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Should I be worried if I ate moldy bread?

Don’t worry: Swallowing the fuzzy green stuff isn’t likely going to do your body harm. The most awful part about eating mold is probably realizing you ate mold. Even though it might make you gag, being totally grossed out is typically the worst thing to result. “In all likelihood, nothing bad will happen to you—especially if you have a healthy immune system,” said SciShow host Michael Aranda in a YouTube video.

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Baking with silicone molds is easy and they come in many shapes and sizes which makes the whole process of baking a lot more interesting and fun. Although they appeared quite recently, people found a lot of creative ways to put them to good use. They are great because they are made of a nonstick silicone material and can be washed and reused as many times as you want. They’re usually of bright colors and interesting shapes, while available at affordable prices!

If you’re tired of constantly washing greasy pans, using silicone molds instead can be the solution you’ve been looking for! You might be a master chef or someone who simply loves to cook, either way, silicone molds should find a way into your kitchen. Forget about old-fashioned metal pans and read through our 7 great tips on how to use silicone cupcake molds!

Baking Tips for Silicone Molds

The great thing about these molds is they can be used for a variety of things – for storage, for containers and, most often, for baking. There are a few things to know about molds when used for baking so let’s look at some useful tips:

Use Smaller Silicone Molds

Baking with silicone molds is becoming more and more popular, with so many chefs including them in their cooking. Apart from being good for other things as well, smaller molds are more practical and affordable, thus easier to find and use. Equip yourself with some regular-shaped cupcake molds, as well as with some of the interesting shapes – like hearts or stars.

Once you’ve built a great collection, you’ll find that everything you’ve been baking in regularly-shaped pans so far, can be baked in the silicone molds and allow you to provide your family and friends with creatively made pieces of food. If you have kids, they’ll love everything that’s small enough for them to hold and of an interesting shape, so you’re in the lead here.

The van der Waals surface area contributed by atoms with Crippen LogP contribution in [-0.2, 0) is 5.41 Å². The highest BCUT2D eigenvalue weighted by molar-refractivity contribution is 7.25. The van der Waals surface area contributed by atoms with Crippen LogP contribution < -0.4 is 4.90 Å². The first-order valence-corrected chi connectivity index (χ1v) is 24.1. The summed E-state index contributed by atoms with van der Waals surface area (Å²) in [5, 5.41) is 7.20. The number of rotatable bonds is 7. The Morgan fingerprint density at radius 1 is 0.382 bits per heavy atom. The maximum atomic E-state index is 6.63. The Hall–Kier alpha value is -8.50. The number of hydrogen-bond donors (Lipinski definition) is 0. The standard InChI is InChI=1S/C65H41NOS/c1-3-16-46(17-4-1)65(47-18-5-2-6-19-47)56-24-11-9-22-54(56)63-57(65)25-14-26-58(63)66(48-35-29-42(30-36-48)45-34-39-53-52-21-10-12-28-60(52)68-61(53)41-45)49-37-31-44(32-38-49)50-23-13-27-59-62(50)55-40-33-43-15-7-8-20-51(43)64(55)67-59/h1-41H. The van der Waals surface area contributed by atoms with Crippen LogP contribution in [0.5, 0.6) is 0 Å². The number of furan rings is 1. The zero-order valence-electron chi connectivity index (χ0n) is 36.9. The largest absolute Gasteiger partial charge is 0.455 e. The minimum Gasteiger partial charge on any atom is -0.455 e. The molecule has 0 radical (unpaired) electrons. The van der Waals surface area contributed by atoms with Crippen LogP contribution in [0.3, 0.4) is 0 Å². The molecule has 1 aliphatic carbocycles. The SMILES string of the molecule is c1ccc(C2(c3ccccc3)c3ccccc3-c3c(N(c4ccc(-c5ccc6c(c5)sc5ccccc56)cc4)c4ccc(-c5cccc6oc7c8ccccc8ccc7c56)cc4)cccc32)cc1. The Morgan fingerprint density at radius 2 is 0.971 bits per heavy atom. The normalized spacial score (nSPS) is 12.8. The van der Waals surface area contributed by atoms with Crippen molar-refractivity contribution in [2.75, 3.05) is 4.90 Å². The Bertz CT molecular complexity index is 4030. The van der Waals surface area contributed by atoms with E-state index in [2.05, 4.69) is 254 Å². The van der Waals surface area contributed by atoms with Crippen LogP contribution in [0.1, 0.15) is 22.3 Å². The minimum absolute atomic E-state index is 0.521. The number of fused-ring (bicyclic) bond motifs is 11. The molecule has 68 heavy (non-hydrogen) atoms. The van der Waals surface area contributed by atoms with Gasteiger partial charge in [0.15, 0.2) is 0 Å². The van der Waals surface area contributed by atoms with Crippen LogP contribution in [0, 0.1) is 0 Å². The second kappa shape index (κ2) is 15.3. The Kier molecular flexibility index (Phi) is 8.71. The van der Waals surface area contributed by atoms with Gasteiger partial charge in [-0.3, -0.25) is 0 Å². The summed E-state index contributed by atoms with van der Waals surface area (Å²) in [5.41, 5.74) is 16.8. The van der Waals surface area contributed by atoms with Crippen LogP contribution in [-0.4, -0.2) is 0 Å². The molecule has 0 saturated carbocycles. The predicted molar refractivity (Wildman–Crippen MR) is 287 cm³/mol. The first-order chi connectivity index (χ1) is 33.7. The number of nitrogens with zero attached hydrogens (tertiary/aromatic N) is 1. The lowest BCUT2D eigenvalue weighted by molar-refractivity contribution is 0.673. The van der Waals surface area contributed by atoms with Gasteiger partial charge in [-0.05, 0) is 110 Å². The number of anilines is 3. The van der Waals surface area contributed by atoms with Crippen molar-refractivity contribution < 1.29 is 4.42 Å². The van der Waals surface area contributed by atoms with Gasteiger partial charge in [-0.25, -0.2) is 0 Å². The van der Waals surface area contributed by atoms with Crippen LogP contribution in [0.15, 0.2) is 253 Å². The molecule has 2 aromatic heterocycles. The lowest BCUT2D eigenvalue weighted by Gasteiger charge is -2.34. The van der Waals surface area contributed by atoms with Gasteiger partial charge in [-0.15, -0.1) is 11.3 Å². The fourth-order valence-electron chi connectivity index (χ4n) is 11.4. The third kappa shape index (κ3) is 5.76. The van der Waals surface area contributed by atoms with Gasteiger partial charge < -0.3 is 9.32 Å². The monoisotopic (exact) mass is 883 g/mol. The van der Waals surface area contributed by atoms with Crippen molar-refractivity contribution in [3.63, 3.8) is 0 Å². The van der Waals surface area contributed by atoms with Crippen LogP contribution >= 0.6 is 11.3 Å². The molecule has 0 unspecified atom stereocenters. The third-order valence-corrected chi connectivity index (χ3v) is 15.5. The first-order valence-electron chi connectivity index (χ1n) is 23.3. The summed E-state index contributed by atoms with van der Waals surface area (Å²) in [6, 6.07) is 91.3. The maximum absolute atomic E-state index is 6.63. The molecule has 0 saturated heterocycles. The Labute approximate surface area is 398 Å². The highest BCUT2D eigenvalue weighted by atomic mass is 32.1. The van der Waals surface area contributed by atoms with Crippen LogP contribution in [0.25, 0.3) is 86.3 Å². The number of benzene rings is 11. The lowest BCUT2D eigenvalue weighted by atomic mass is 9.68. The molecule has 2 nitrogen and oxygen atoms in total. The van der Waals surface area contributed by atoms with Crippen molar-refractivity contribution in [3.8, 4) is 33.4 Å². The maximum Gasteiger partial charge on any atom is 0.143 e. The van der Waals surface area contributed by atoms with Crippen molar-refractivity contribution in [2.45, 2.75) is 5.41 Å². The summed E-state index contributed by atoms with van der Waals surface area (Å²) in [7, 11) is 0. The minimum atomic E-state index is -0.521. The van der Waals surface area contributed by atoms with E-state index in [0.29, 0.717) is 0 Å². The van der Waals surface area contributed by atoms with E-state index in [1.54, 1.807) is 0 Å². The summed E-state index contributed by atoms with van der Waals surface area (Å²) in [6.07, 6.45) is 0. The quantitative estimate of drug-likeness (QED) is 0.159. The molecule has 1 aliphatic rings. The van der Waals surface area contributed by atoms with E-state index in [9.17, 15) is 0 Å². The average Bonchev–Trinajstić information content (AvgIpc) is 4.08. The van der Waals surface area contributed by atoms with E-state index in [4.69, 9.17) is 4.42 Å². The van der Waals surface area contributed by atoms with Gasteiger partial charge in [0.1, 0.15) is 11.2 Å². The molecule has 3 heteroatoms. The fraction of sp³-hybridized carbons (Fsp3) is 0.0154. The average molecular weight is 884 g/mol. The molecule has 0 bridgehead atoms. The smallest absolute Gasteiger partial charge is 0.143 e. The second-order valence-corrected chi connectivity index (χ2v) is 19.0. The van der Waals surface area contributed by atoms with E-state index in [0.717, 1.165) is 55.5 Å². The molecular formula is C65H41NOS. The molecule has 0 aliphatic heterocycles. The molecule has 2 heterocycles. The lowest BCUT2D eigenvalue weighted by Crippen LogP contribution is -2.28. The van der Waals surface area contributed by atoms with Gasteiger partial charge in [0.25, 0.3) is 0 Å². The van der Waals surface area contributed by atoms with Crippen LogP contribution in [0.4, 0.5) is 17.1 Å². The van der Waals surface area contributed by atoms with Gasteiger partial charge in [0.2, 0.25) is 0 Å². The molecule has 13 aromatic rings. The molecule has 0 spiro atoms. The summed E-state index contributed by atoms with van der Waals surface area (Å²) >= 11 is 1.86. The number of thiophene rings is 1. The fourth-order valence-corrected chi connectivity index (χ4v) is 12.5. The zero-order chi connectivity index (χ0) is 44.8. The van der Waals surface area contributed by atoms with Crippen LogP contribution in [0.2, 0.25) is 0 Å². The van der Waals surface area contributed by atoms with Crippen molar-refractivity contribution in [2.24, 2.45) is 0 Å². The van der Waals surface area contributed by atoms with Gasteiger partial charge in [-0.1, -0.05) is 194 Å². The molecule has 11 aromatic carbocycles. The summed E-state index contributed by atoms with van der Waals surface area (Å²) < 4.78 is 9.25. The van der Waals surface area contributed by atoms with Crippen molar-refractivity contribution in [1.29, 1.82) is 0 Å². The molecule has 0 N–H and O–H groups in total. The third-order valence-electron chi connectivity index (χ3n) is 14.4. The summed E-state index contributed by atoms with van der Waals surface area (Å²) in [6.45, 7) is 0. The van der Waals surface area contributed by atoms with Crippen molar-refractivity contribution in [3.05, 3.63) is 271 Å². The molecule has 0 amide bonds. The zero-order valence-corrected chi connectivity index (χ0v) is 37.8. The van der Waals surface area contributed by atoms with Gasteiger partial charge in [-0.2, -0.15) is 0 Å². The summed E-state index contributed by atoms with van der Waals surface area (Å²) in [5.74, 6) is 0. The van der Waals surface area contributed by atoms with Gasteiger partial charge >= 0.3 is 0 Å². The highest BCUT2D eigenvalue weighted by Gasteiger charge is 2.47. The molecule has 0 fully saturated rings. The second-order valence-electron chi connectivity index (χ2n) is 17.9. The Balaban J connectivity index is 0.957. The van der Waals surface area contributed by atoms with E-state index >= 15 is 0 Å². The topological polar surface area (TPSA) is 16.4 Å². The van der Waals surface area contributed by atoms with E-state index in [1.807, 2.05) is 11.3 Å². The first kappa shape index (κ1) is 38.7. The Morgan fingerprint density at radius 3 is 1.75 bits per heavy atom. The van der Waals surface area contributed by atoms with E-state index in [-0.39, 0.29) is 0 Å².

Mind the Temperature

Many people who buy silicone molds have the same question – Can you put silicone in the oven? While this is a completely justified question, we must tell you that you shouldn’t worry too much about it. Silicone molds are usually very heat-resistant and can be used even at very low or high temperatures. Of course, you want to be aware of the temperature ratings and avoid melting the pan and ruining your hard work.

Choose Wisely

The market has a lot to offer on silicone molds nowadays. Shapes and sizes are numerous, but the practicality varies, too. They are quite inexpensive as well, but again, that doesn’t mean they are practical enough. Many molds are very small and if you are preparing something for a larger group of people, you’ll have to do more than one batch, which can be a bit tiring and boring. Go for regularly-shaped molds of average sizes and avoid cute or tiny shapes. We know how tempting it can be, but be smart!

Greasing Can Help

Generally, good old greasing is not really necessary with silicone molds. However, using cooking sprays or even greasing before baking and cooking can make your life a lot easier when it comes to washing them later on. Think of this as a means of prevention – you’ll spend much less time doing the dishes afterward. Isn’t that something we’re all striving for?